“If you can fix something with a pill, you'd never go for a surgery,” Nikayin says. “But sometimes surgery is needed. Without that surgery, you would do worse. Similarly, if someone gets to the point where they require a higher level of treatment, ECT is very effective and works really well.”

It's also important to note that ECT is not a regular or indefinite treatment. Protocols vary, but patients typically undergo 6–12 sessions spread over the course of weeks or months. Once the patient has shown improvement, maintenance treatments are administered before treatment stops completely and other modalities are recommended. Ideally, a patient will have experienced six months of wellness before stopping treatment, Nikayin says.

“The most important metric we have in medicine is quality of life,” he says. “If we are not improving someone’s quality of life, what are we doing? People who are suffering, we see that they improve significantly. Many times, they go into remission.”

What This Means For You

If you are dealing with severe depression, ECT could be a safe and effective option if other treatments have proven unsuccessful. Talk to your doctor about the potential risks and benefits to find what's right for you.

5 Sources
Verywell Mind uses only high-quality sources, including peer-reviewed studies, to support the facts within our articles. Read our editorial process to learn more about how we fact-check and keep our content accurate, reliable, and trustworthy.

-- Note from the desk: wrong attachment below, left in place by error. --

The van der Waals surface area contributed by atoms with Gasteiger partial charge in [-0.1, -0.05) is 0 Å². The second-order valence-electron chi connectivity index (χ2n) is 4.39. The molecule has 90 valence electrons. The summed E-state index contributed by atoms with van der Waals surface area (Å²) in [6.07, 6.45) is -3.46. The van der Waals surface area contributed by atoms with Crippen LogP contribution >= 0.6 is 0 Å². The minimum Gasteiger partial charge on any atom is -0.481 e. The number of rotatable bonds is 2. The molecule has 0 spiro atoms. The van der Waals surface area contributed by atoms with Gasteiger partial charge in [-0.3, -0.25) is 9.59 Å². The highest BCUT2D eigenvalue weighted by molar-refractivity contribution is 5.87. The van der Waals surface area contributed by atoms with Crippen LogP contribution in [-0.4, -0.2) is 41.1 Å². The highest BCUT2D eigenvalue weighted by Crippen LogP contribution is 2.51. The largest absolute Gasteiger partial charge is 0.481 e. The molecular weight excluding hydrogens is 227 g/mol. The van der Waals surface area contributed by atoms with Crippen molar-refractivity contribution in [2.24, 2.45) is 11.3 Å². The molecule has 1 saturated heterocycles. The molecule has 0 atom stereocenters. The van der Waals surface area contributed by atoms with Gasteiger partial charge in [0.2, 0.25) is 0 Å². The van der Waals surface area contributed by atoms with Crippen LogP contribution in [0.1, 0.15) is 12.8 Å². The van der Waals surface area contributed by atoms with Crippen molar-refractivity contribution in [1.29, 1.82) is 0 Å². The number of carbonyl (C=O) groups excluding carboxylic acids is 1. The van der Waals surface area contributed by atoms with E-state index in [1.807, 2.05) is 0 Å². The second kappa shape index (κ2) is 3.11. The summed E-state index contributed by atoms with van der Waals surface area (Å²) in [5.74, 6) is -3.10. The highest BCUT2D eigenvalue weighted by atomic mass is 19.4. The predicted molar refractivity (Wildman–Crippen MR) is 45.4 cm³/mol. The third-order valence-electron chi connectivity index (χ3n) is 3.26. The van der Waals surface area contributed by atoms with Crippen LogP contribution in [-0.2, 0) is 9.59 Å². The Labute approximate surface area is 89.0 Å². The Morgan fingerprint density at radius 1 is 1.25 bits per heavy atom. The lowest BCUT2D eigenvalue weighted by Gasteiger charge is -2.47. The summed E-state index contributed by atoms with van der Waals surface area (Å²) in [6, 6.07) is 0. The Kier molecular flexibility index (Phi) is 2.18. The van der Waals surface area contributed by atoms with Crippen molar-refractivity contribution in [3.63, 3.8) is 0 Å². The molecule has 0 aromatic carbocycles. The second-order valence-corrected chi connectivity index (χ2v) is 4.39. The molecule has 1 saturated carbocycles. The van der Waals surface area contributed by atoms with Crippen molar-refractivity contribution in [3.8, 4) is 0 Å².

1. Kaster TS, Vigod SN, Gomes T, Sutradhar R, Wijeysundera DN, Blumberger DM. Risk of serious medical events in patients with depression treated with electroconvulsive therapy: a propensity score-matched, retrospective cohort study. Lancet Psychiatry. 2021;8(8):686-695. doi:10.1016/S2215-0366(21)00168-1

  2. Singh A, Kar SK. How electroconvulsive therapy works?: Understanding the neurobiological mechanisms. Clin Psychopharmacol Neurosci. 2017;15(3):210-221. doi:10.9758/cpn.2017.15.3.210

  3. American Psychiatric Association. What is electroconvulsive therapy (ECT)?

  4. Mental Health America. Position statement 34: electroconvulsive therapy (ECT) and other electromagnetic brain treatments.

  5. Slade EP, Jahn DR, Regenold WT, Case BG. Association of electroconvulsive therapy with psychiatric readmissions in US hospitals. JAMA Psychiatry. 2017;74(8):798–804. doi:10.1001/jamapsychiatry.2017.1378